No explosives were found but they arrested
    Roman Protasevich, who is seen as taking on the role of a sort of hero in recent anti-government protests through a Telegram channel.

    The country has him on charges of terrorism for his blogging on what the State calls extremist organization, and protest organizing, which the state refers to as organizing mass riots and enticing social hatred, it seems. Western powers are now calling Belarus' act one of 'State terrorism.'

    The EU wants to react strongly, but people wonder how they can do so. Some considerations that might hurt the Belarusian regime include blocking Belarus from the international banking system, in cooperation with the US. They could sanction state companies that support the Belarusian regime. They could stop oil imports and exports--the EU is the second-biggest trade partner of Belarus after Russia.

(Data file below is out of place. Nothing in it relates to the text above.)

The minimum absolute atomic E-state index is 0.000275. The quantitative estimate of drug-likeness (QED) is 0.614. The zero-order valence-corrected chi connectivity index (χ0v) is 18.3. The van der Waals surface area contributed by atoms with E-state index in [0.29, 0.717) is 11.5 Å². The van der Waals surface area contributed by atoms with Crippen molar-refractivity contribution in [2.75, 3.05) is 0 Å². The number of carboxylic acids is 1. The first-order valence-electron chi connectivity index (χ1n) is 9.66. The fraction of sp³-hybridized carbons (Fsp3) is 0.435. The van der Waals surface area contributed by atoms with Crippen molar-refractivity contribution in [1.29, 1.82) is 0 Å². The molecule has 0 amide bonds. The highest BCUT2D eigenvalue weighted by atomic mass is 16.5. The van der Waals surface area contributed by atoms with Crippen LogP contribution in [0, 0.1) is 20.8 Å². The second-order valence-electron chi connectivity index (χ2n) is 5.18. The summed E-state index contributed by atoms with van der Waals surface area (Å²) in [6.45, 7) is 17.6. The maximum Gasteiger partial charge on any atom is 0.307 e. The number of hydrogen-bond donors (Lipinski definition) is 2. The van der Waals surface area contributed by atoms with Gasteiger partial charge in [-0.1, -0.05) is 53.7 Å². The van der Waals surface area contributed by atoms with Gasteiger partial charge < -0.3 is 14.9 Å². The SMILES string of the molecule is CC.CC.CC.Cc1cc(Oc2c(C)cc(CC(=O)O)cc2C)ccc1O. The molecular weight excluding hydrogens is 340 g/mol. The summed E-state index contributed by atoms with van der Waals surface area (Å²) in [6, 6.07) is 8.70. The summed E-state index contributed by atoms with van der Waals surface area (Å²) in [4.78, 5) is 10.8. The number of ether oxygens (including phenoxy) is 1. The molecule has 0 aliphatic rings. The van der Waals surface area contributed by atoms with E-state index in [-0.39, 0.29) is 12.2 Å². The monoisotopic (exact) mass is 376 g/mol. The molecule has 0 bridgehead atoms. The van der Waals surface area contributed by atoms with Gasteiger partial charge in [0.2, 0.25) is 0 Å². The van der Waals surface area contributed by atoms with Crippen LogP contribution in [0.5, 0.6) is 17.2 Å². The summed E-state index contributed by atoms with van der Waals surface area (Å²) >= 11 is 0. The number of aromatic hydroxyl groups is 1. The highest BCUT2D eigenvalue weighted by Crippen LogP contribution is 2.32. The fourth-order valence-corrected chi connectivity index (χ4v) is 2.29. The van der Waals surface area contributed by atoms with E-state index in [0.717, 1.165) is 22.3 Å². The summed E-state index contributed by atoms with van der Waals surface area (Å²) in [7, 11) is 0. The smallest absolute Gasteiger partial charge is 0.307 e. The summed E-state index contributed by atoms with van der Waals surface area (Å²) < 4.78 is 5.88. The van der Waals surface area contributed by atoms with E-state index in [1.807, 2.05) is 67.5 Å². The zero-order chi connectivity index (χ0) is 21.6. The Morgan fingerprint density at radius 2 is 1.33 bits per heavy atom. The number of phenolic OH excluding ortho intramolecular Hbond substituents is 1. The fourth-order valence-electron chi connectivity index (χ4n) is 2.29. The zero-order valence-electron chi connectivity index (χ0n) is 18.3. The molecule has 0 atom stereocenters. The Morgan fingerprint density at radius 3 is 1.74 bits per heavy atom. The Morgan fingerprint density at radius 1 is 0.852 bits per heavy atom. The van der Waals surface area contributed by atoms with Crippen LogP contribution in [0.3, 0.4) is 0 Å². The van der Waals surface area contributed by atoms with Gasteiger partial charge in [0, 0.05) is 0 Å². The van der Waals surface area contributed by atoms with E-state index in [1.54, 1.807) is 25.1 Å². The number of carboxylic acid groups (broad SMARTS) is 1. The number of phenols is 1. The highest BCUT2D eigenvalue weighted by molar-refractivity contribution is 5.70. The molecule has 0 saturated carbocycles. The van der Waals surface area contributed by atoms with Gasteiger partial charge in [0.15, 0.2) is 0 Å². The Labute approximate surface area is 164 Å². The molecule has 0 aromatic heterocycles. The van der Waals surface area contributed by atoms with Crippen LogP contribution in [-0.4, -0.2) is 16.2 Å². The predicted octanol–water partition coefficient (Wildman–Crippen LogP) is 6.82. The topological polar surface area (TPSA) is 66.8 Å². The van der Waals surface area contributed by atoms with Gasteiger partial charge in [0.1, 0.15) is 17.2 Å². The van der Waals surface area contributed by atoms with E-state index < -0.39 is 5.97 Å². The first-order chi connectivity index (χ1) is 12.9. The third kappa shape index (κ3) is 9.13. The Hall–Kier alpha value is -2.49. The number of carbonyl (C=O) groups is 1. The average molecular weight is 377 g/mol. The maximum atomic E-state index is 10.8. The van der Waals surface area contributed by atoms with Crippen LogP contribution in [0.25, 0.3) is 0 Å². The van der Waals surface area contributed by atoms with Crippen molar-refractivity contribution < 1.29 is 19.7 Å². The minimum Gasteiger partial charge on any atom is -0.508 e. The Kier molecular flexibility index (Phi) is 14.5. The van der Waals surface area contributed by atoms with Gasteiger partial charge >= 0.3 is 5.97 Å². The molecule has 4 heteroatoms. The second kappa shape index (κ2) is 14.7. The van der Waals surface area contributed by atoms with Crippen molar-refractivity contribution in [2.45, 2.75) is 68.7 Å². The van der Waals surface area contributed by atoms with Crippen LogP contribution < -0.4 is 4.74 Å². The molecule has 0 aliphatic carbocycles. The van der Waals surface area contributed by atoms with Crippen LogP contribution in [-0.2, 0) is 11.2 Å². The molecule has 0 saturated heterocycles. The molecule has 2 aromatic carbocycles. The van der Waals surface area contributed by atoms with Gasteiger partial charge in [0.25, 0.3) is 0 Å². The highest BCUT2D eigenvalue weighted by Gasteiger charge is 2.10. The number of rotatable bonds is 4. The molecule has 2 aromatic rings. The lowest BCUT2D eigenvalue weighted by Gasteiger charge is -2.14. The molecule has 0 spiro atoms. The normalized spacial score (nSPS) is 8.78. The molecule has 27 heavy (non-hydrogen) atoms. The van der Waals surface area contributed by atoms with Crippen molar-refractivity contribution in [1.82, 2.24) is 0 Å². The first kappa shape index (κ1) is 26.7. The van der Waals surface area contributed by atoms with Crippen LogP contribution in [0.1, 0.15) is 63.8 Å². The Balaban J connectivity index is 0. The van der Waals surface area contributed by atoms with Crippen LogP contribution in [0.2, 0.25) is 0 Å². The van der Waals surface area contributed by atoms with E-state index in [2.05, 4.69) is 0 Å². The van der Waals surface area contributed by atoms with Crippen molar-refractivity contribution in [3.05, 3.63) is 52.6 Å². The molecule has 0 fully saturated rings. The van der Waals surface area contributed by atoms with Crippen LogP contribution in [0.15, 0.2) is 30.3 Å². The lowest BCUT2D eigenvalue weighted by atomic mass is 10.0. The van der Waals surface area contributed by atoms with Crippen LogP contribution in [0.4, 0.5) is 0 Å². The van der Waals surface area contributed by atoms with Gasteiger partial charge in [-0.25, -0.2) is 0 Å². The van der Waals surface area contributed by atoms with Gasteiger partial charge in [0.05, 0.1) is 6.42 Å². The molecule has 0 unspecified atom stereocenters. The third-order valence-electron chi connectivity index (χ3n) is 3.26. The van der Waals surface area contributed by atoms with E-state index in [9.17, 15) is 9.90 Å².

Lukashenko said it was his country’s 'sovereign right' to arrest the activist: 'Let his numerous Western patrons answer this question: Which intelligence services did this individual work for? Not only him but his accomplice as well.'

    Belarus later released videos of Protasevich and his girlfriend in custody confessing to crimes against the state. He said the activist had moved on from reporting solely on Belarus to 'working full out against Russia, thus showing the true goal of western strategists. ... Their goal is to dissolve the Belarusian people and move on to smothering their arch-enemy: the Russian.'